In the USA, the Federal Communications Commission’s (FCC) Restoring Internet Freedom Order take effect officially on 11 June 2018, repealing the 2015 net neutrality order and restoring the classification of broadband Internet access service as a lightly-regulated information service. New rules make it possible that Internet Service Providers (ISPs) slow, block or offer “paid prioritisation” to some websites or applications as long as they disclose the practices. In its press release, FCC says that the new rules ‘will protect the open Internet that consumers cherish while paving the way for better, faster, cheaper Internet access’. Also, it argues that ‘the FCC is returning to the successful, bipartisan framework that helped the Internet grow and flourish for two decades prior to 2015.’ A number of US states are putting in place net neutrality rules to require ISPs to treat data equally when operating in their regions. Earlier this year the US Senate has voted in favour of overturning the FCC decision to repeal net neutrality rules but the decision is pending before the House of Representatives that have to vote in line with the Senate, and President Donald Trump would also have to sign the measure to restore the old FCC rules.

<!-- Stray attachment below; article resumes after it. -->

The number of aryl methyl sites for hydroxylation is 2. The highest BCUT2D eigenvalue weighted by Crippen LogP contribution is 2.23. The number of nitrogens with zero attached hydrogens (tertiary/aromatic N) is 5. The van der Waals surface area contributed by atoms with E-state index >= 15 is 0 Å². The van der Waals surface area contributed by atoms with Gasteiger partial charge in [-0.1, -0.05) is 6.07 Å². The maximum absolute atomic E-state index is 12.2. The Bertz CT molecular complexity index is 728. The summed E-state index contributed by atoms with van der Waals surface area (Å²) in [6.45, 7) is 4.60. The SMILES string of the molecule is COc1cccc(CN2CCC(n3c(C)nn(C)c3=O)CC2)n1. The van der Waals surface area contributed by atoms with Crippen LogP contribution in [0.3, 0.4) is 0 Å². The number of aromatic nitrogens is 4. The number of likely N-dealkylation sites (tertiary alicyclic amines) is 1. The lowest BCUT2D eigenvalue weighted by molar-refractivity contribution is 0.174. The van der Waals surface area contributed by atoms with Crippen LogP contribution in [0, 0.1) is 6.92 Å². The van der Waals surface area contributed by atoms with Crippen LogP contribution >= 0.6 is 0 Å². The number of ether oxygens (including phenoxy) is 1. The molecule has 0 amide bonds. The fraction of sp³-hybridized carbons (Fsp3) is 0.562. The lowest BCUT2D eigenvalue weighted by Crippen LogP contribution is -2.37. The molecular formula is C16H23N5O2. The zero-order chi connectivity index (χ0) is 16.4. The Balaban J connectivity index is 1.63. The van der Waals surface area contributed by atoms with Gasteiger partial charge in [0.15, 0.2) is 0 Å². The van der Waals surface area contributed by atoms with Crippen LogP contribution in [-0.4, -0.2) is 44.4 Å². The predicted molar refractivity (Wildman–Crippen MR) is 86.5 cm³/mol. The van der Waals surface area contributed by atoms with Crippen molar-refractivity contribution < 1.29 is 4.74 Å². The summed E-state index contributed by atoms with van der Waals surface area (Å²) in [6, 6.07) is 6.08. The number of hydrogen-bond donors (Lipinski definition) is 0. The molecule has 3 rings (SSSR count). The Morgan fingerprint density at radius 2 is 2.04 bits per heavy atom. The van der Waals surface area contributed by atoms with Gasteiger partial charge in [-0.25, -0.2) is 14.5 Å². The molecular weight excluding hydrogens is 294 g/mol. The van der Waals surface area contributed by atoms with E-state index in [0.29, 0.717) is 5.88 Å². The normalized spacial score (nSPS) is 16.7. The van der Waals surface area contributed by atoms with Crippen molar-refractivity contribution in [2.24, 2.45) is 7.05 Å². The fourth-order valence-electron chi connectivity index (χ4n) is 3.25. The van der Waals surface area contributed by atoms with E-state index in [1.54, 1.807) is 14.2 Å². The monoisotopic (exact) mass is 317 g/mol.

Originally published at GIP Digital Watch